Last week, the not-yet-built-but-already-infamous app Peeple was announced, and quickly branded as a "Yelp for humans". A few days of public outrage later, a rumor has spread leading the people to wonder: is the Peeple app a hoax? The idea of an app letting people rate other human beings like they were hotel chains certainly led some to hope that it might be. The mere news of the people-rating app left its potential user-base with dropped jaws and boiling blood. Despite the fact that founder Julia Cordray now claims the intention of the site is to spread positivity, the reactions from the public were unanimous: no, just no.
While the forum the app would create has the potential to house positivity, the founders either grossly underestimated troll culture and the even greater potential it has to wreck irreparable damage, or they didn't factor it into the idea of the app at all. Reputations and relations could undergo unnecessary strains with the type of public platform an app like this could create. The defensive and publicity-driven response from the founders did not help to settle the public's unease. If anything, they only added to the outrage and gave ammunition to reporters hoping to bring them down — hence the recent hoax theory.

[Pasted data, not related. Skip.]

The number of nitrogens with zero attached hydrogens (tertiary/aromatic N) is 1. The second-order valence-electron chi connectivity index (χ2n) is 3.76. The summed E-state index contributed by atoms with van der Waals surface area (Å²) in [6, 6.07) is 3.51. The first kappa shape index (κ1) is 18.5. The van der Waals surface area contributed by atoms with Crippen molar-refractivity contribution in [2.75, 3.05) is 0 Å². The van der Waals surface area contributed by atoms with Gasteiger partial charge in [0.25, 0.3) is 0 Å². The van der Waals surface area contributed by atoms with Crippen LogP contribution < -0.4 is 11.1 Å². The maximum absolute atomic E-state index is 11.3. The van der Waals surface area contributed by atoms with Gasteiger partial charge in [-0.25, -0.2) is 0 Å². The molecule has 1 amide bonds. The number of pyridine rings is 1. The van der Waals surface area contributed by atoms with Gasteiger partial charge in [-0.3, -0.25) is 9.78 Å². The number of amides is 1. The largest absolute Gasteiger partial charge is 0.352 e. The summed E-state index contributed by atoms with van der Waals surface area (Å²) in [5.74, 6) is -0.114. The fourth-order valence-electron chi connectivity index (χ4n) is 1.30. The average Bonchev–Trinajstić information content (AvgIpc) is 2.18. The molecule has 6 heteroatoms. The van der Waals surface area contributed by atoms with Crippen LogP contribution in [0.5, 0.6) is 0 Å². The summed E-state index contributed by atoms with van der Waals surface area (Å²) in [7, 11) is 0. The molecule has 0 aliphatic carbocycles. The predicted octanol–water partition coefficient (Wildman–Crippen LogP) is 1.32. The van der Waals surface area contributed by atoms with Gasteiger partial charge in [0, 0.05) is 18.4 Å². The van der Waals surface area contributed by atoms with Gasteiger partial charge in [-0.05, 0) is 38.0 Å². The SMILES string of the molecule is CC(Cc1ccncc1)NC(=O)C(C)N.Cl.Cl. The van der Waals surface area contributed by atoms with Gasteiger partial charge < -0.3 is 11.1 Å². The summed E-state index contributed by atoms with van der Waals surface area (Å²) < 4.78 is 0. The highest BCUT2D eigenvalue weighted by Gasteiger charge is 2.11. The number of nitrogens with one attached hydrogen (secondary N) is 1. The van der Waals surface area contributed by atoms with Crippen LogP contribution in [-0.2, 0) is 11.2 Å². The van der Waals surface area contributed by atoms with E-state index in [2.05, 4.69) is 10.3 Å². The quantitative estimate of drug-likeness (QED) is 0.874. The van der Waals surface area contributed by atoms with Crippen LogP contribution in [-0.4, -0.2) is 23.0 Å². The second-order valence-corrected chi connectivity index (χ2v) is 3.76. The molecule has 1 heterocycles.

The question marks surrounding the authenticity of the app's intentions were fueled by a confusing Snopes report. In the report, the rumor-busting site draws attention to the fact that Peeple's digital footprint was virtually nonexistent before last week's press release. That, in conjunction with the uncertainty surrounding the status of U.S. and Candian patents is enough to make Snopes suspicious about the app. Why would U.S. patents be left suspended? Why would the founders willingly neglect them before publicly announcing them? Is the Canadian patent status significant? While Snopes raises these questions, they fail to draw any concrete conclusions, leaving readers clouded.
And while Snopes points out that there were social media accounts (one of which states April 1 as the app's birthday) linked to Peeple, they remind readers that the focus of their content was limited to mention of a web series featuring the founders. Could this all be a publicity stunt to promote the web series? These questions and findings helped to ignite Newsweek's claims that there is significant evidence to believe that the app in indeed a hoax. These new reports have been meet with sighs of relief, as the public was far from in favor of the app. So is Peeple an internet hoax and future sketch material for SNL? Or is it just wishful thinking from the public?